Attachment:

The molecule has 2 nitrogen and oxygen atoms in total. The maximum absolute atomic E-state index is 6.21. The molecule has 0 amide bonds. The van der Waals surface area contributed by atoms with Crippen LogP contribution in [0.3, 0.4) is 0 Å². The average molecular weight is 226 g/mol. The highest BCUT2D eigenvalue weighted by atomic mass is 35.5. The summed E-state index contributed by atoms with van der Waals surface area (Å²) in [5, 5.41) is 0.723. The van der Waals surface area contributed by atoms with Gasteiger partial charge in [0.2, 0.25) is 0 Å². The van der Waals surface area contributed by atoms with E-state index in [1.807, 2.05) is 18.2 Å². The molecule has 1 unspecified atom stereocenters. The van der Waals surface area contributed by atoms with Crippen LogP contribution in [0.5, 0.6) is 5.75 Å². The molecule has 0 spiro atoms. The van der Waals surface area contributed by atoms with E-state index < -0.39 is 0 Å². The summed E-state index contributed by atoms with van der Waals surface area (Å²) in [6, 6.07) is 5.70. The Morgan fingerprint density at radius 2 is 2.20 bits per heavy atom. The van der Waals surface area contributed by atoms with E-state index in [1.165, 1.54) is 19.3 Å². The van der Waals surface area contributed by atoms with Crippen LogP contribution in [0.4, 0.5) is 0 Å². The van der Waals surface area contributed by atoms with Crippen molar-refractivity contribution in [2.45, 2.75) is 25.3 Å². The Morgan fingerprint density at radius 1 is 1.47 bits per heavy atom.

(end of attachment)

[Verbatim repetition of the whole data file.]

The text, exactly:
The molecule has 2 nitrogen and oxygen atoms in total. The maximum absolute atomic E-state index is 6.21. The molecule has 0 amide bonds. The van der Waals surface area contributed by atoms with Crippen LogP contribution in [0.3, 0.4) is 0 Å². The average molecular weight is 226 g/mol. The highest BCUT2D eigenvalue weighted by atomic mass is 35.5. The summed E-state index contributed by atoms with van der Waals surface area (Å²) in [5, 5.41) is 0.723. The van der Waals surface area contributed by atoms with Gasteiger partial charge in [0.2, 0.25) is 0 Å². The van der Waals surface area contributed by atoms with E-state index in [1.807, 2.05) is 18.2 Å². The molecule has 1 unspecified atom stereocenters. The van der Waals surface area contributed by atoms with Crippen LogP contribution in [0.5, 0.6) is 5.75 Å². The molecule has 0 spiro atoms. The van der Waals surface area contributed by atoms with E-state index < -0.39 is 0 Å². The summed E-state index contributed by atoms with van der Waals surface area (Å²) in [6, 6.07) is 5.70. The Morgan fingerprint density at radius 2 is 2.20 bits per heavy atom. The van der Waals surface area contributed by atoms with E-state index in [1.165, 1.54) is 19.3 Å². The van der Waals surface area contributed by atoms with Crippen LogP contribution in [0.4, 0.5) is 0 Å². The van der Waals surface area contributed by atoms with Crippen molar-refractivity contribution in [2.45, 2.75) is 25.3 Å². The Morgan fingerprint density at radius 1 is 1.47 bits per heavy atom.